News Portals Shutdown by the State Regulator

Update: 08 Aug 2016 No state reply yet
Year 18 Jul 2016 Country Turkey Category Other acts having chilling effects on media freedom Source of threat State Partner EFJ/IFJ , Article 19 , AEJ , Index Alert level Level 2
18 Jul 2016 Turkey Other acts having chilling effects on media freedom State EFJ/IFJ , Article 19 , AEJ , Index Level 2
No state reply yet

In the last 72 hours, following the attempted coup in Turkey, on 15 July 2016, the Information Technologies and Communications Authority (BTK, the State regulator) has shut down 20 independent online news portals, including Haberdar, Meydan, Medyascope, Gazeteport, Rotahaber, ABC, Karşı, etc. Visitors to these online news sites are faced with the following message: "After technical analysis and legal consideration based on the law Nr. 5651, administration measure has been taken for this website according to decision Nr. Xxxx dated 17/07/2016 of the Presidency of Telecommunication and Communication.” The shutdown has been strongly criticized by the Turkish Union of Journalists (TGS).

Updates

08 Aug 2016 : • 04/08: Access to Özgür Gün TV’s is blocked for a second time by the Telecommunications Directorate (TİB) • 04/08: The TİB also blocked access to Özgür Gündem’s website for the third time since 26 July • 07/08: The Jin News Agency (JINHA) is closed for the eighth time
27 Jul 2016 : The websites of Dicle News Agency (DİHA) and Özgür Gündem were blocked by order of the Information and Communication Technologies authority (TİB) due to "administrative injunction" on 27 July 2016. Such a blocking is not the first of its kind since DiHA has been blocked 43 times this year and Özgür Gündem twice.

Follow-ups

01 Oct 2017 : The CoE Commissioner for Human Rights recalls that any restrictions on access to Internet content should be based on a clear and predictable framework affording guarantee of judicial oversight to prevent possible abuses.
20 Jul 2016 : Regretting “ that journalists were once more victims of violence, at the hands of coup plotters, as well as of citizens resisting them, and that access to several news media on the internet were blocked once more”, the Commissioner for Human Rights said that he “will be closely monitoring the situation in the coming days”.

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20 March 2018

On 20 March 2018, the European Court of Human Rights issued its Grand chamber judgment on Mehmet Altan’s case. The Court found there had been a violation of Article 5 § 1 (right to liberty and security) and a violation of Article 10 (freedom of expression) of the European Convention for Human Rights. With regards to article 5 §1, according to the Court findings, “Mr Altan’s continued pre-trial detention, after the Constitutional Court’s clear and unambiguous judgment of 11 January 2018 (…), could not be regarded as ‘lawful’ ”. The Court held that “for another court to call into question the powers conferred on a constitutional court to give final and binding judgments on individual applications ran counter to the fundamental principles of the rule of law and legal certainty, which (…) were the cornerstones of the guarantees against arbitrariness”. Under Article 10, the Court held in particular that “there was no reason to reach a different conclusion from that of the Constitutional Court, which had found that Mr Altan’s initial and continued pre-trial detention, following his expression of his opinions, constituted a severe measure that could not be regarded as a necessary and proportionate interference in a democratic society”. The Court pointed out in particular that “criticism of governments and publication of information regarded by a country’s leaders as endangering national interests should not attract criminal charges for particularly serious offences such as belonging to or assisting a terrorist organisation, attempting to overthrow the government or the constitutional order or disseminating terrorist propaganda”.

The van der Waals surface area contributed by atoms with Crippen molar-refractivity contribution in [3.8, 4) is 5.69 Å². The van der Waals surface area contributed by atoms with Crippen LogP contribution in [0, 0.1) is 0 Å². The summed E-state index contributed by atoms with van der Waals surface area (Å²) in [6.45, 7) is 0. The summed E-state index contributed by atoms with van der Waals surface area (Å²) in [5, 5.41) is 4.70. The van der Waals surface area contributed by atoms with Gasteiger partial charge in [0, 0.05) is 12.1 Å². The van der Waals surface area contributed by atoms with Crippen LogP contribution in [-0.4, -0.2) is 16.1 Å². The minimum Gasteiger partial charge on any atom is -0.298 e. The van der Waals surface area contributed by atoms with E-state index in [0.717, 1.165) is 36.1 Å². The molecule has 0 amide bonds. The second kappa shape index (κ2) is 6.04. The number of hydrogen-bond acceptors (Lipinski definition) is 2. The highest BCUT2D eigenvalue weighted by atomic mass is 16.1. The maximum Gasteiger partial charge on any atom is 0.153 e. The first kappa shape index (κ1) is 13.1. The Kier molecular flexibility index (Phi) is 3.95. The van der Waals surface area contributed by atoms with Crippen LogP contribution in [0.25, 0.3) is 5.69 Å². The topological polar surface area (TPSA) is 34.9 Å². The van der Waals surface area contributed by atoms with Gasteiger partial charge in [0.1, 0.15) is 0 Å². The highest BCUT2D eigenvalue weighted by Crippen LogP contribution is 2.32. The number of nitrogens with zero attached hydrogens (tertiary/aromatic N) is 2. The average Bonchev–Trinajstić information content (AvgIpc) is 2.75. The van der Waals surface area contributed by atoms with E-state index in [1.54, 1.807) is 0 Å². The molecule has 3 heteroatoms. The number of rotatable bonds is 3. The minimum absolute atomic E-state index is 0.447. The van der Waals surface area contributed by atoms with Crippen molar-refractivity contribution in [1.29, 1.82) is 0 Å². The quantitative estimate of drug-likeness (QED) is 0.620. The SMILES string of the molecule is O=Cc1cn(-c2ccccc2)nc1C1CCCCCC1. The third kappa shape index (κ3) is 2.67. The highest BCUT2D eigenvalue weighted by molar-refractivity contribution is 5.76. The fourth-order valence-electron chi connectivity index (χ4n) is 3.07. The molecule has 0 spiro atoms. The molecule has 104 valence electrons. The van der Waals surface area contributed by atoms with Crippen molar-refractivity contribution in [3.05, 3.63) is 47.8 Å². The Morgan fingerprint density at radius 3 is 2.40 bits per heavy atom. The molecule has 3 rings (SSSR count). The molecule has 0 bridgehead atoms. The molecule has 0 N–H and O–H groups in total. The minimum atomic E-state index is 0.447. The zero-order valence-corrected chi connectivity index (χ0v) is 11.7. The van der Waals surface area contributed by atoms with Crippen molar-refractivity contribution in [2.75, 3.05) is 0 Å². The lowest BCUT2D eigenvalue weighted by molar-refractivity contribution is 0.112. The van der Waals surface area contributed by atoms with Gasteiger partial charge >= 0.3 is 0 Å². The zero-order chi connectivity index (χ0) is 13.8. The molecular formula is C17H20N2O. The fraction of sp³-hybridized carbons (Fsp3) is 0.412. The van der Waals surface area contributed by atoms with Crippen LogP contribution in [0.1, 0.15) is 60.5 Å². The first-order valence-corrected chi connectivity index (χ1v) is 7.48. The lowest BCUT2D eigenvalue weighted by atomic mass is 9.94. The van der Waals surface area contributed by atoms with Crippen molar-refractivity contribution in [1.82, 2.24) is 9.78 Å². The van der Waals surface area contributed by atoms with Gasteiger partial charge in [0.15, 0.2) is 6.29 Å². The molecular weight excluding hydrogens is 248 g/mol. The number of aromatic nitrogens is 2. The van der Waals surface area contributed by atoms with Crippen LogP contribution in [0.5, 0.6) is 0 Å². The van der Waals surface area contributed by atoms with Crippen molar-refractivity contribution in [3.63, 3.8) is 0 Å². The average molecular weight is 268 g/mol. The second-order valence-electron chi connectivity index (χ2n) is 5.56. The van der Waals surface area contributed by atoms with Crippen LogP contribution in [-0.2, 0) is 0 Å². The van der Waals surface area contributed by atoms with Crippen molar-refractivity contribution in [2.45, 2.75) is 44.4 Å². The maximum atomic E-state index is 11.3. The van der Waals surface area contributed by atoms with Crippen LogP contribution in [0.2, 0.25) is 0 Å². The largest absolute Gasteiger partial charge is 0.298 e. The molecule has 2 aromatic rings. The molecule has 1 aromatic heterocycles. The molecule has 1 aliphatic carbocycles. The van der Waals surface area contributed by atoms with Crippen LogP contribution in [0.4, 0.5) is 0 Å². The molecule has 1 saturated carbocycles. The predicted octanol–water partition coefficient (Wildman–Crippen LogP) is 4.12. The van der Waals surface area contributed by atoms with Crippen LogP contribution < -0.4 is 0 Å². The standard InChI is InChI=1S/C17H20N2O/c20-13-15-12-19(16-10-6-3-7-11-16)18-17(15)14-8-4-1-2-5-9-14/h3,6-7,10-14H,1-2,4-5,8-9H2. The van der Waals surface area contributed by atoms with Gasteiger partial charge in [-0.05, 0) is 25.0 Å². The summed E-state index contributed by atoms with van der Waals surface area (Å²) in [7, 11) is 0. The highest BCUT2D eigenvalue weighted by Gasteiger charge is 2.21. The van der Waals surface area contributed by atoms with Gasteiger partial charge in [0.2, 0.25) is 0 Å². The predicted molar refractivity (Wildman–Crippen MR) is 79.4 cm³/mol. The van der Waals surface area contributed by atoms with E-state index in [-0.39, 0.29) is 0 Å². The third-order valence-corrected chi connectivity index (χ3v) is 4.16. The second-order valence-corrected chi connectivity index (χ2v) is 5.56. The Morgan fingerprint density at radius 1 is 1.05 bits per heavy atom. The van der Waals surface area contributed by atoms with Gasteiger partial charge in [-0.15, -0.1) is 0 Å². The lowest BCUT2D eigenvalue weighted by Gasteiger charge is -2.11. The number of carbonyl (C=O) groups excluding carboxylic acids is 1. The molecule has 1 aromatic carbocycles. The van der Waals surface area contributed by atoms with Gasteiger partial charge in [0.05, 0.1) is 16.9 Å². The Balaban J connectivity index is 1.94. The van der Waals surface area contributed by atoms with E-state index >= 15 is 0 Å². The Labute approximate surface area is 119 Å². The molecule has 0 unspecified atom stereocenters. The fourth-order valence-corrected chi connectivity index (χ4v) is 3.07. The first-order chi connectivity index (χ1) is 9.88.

20 March 2018

On 20 March 2018, the European Court of Human Rights issued its Grand chamber judgment on Şahin Alpay’s case. The Court found there had been a violation of Article 5 § 1 (right to liberty and security) and a violation of Article 10 (freedom of expression) of the European Convention for Human Rights. With regards to article 5 §1, according to the Court findings, “Mr Alpay’s continued pre-trial detention, after the Constitutional Court’s clear and unambiguous judgment of 11 January 2018 (…), could not be regarded as ‘lawful’ ”. The Court held that “for another court to call into question the powers conferred on a constitutional court to give final and binding judgments on individual applications ran counter to the fundamental principles of the rule of law and legal certainty, which (…) were the cornerstones of the guarantees against arbitrariness”. Under Article 46 (binding force and execution of judgments) of the Convention, the Court held that it was incumbent on the respondent State to ensure the termination of Mr Alpay’s pre-tria detention at the earliest possible date. Under Article 10, the Court held in particular that “there was no reason to reach a different conclusion from that of the Constitutional Court, which had found that Mr Alpay’s initial and continued pre-trial detention, following his expression of his opinions, constituted a severe measure that could not be regarded as a necessary and proportionate interference in a democratic society”. The Court pointed out in particular that “criticism of governments and publication of information regarded by a country’s leaders as endangering national interests should not attract criminal charges for particularly serious offences such as belonging to or assisting a terrorist organisation, attempting to overthrow the government or the constitutional order or disseminating terrorist propaganda”.
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